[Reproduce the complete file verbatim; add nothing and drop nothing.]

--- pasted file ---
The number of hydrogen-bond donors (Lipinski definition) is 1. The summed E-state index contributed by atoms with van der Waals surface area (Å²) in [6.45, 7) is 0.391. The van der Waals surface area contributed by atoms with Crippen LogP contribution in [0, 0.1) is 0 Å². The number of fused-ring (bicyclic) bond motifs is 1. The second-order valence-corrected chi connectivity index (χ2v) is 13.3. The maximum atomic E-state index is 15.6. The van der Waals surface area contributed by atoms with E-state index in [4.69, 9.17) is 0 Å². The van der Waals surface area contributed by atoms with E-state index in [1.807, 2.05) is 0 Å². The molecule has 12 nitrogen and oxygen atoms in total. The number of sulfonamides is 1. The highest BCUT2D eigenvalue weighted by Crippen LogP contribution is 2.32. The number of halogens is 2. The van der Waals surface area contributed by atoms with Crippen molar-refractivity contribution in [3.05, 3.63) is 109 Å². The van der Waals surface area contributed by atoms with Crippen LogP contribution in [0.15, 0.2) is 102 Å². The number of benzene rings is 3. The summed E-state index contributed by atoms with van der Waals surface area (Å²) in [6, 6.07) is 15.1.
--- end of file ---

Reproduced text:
The number of hydrogen-bond donors (Lipinski definition) is 1. The summed E-state index contributed by atoms with van der Waals surface area (Å²) in [6.45, 7) is 0.391. The van der Waals surface area contributed by atoms with Crippen LogP contribution in [0, 0.1) is 0 Å². The number of fused-ring (bicyclic) bond motifs is 1. The second-order valence-corrected chi connectivity index (χ2v) is 13.3. The maximum atomic E-state index is 15.6. The van der Waals surface area contributed by atoms with E-state index in [4.69, 9.17) is 0 Å². The van der Waals surface area contributed by atoms with E-state index in [1.807, 2.05) is 0 Å². The molecule has 12 nitrogen and oxygen atoms in total. The number of sulfonamides is 1. The highest BCUT2D eigenvalue weighted by Crippen LogP contribution is 2.32. The number of halogens is 2. The van der Waals surface area contributed by atoms with Crippen molar-refractivity contribution in [3.05, 3.63) is 109 Å². The van der Waals surface area contributed by atoms with Crippen LogP contribution in [0.15, 0.2) is 102 Å². The number of benzene rings is 3. The summed E-state index contributed by atoms with van der Waals surface area (Å²) in [6, 6.07) is 15.1.